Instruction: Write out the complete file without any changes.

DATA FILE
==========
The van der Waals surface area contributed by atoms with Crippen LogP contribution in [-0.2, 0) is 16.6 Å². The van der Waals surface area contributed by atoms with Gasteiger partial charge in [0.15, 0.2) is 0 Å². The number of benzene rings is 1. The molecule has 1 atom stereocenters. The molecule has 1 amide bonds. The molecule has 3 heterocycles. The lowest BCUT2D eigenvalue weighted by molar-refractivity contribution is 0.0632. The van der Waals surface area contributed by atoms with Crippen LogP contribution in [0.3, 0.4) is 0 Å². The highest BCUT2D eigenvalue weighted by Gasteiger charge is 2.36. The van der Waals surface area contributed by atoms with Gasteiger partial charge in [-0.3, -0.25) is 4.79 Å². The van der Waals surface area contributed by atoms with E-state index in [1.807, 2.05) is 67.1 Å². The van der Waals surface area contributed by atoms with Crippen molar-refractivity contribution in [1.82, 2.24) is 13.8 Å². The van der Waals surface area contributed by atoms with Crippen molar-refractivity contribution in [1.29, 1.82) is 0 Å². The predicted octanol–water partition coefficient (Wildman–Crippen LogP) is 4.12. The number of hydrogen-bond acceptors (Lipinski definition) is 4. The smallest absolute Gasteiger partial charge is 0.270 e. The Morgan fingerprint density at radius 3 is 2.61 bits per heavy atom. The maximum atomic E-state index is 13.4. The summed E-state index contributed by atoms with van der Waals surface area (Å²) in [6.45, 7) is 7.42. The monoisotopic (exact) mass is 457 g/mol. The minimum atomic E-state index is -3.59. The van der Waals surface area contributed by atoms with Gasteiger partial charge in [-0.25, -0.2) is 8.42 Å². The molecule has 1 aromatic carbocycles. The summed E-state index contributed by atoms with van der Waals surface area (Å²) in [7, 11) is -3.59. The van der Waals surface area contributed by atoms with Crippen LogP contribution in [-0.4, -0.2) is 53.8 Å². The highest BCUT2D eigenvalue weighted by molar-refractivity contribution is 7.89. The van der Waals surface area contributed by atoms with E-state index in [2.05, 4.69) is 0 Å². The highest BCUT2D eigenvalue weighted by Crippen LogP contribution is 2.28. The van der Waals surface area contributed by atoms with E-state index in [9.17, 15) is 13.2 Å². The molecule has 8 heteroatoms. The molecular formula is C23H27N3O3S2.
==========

The van der Waals surface area contributed by atoms with Crippen LogP contribution in [-0.2, 0) is 16.6 Å². The van der Waals surface area contributed by atoms with Gasteiger partial charge in [0.15, 0.2) is 0 Å². The number of benzene rings is 1. The molecule has 1 atom stereocenters. The molecule has 1 amide bonds. The molecule has 3 heterocycles. The lowest BCUT2D eigenvalue weighted by molar-refractivity contribution is 0.0632. The van der Waals surface area contributed by atoms with Crippen LogP contribution in [0.3, 0.4) is 0 Å². The highest BCUT2D eigenvalue weighted by Gasteiger charge is 2.36. The van der Waals surface area contributed by atoms with Gasteiger partial charge in [-0.3, -0.25) is 4.79 Å². The van der Waals surface area contributed by atoms with E-state index in [1.807, 2.05) is 67.1 Å². The van der Waals surface area contributed by atoms with Crippen molar-refractivity contribution in [1.82, 2.24) is 13.8 Å². The van der Waals surface area contributed by atoms with Crippen molar-refractivity contribution in [1.29, 1.82) is 0 Å². The predicted octanol–water partition coefficient (Wildman–Crippen LogP) is 4.12. The number of hydrogen-bond acceptors (Lipinski definition) is 4. The smallest absolute Gasteiger partial charge is 0.270 e. The Morgan fingerprint density at radius 3 is 2.61 bits per heavy atom. The maximum atomic E-state index is 13.4. The summed E-state index contributed by atoms with van der Waals surface area (Å²) in [6.45, 7) is 7.42. The monoisotopic (exact) mass is 457 g/mol. The minimum atomic E-state index is -3.59. The van der Waals surface area contributed by atoms with Gasteiger partial charge in [-0.25, -0.2) is 8.42 Å². The molecule has 1 aromatic carbocycles. The summed E-state index contributed by atoms with van der Waals surface area (Å²) in [7, 11) is -3.59. The van der Waals surface area contributed by atoms with Crippen LogP contribution in [-0.4, -0.2) is 53.8 Å². The highest BCUT2D eigenvalue weighted by molar-refractivity contribution is 7.89. The van der Waals surface area contributed by atoms with E-state index in [2.05, 4.69) is 0 Å². The highest BCUT2D eigenvalue weighted by Crippen LogP contribution is 2.28. The van der Waals surface area contributed by atoms with E-state index in [9.17, 15) is 13.2 Å². The molecule has 8 heteroatoms. The molecular formula is C23H27N3O3S2.